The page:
I think what I was most concerned about in the article is that she implied that if a person is stoic and simply ignores, or doesn't address, strong emotions, they will, merely by the passage f time, be fine. This is the worst "myth" of all the so called "myths." While it is true that some do not experience problematic emotions, I can't imagine that finding healthy and productive outlets and expressions for emotions would not be helpful for anyone.

When I educate about grief, I generally say that most emotions will find a way to be expressed. If we don't find intentional healthy and productive ways to express them, they will be expressed in ways we did not intend, and those ways are often unhealthy and possibly destructive.

I tend to follow the philosophy espoused by Alan Wolfelt and believe that a caring, educated, and compassionate "companion" is very healthy for anyone experiencing grief.

~Donna Woker


While most people probably don't need grief counseling (which is fortunate, since most don't get it), all of us could use new language about grief that doesn't pathologize it and doesn't lock us into a conversation about when it will be over.

Even the consoling metaphor of "healing," with its implicit promise that we will feel better, leads us into the context of “sometime it will be over.” Worse, the hopeful metaphor of healing has a negative underside – the implication that something is wrong or broken when we are feeling grief.

I've been in a lot of conversations with grieving people since my book,
Loving Grief, was published.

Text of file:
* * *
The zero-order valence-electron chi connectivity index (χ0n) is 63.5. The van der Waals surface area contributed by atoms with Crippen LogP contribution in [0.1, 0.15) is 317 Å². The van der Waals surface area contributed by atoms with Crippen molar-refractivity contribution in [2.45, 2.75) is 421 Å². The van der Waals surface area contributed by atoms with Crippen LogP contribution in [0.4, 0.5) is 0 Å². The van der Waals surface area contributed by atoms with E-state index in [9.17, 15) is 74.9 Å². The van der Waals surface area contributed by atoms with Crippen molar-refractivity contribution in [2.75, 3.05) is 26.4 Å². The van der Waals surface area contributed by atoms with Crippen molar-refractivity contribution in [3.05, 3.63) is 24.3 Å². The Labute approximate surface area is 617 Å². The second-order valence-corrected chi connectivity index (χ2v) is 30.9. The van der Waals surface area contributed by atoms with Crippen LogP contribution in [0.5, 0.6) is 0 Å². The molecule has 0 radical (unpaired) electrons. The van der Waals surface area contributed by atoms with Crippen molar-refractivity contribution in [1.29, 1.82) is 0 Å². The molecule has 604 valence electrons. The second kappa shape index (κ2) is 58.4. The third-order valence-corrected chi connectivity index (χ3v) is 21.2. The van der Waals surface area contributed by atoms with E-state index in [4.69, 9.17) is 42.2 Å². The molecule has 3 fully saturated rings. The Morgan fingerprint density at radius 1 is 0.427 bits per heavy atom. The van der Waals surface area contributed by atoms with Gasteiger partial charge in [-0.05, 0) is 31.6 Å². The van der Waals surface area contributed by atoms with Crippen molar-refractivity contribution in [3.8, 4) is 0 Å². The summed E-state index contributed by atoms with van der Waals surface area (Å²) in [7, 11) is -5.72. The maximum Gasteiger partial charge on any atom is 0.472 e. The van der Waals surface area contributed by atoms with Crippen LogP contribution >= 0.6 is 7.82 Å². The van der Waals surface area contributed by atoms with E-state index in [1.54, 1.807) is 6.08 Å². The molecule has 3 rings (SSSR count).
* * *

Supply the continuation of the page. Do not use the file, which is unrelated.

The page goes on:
I’m amazed how many are clearly aware that the real work for them is to build their lives anew in a world that no longer holds that parent, child, spouse, lover, sibling or friend.

And they also, with remarkable frequency, recognize that in grief they are becoming bigger people –

(T)heir path is to grow more resilient, more deeply spiritual, more creative, more loving, more grateful for what they once had and what they have now.

Yet our culture and the language in which our culture speaks about grief does not support this deep personal, emotional and spiritual growth.

We need new language, language that embodies a new expectation about grief and loss – not an expectation that we will “get over” our loss or “get on” with our lives, but a conviction that all the losses of our lives are an opportunity for us grow into deeper, more empathetic, more conscious human beings.

We need to bring this new expectation of grief, and the language that embodies it, out of counseling sessions and into the world, where it will shape our cultural conversation about grief.

~Paul Bennett, Author of Loving Grief


(A)s a certified grief counselor and certified thanatologist I have never told my clients how to grieve....on the contrary, as Donna stated,

(B)ecause we are unique, our grieving process is unique.

(A)s I say in my book Transform your Loss. Your Guide to Strength and Hope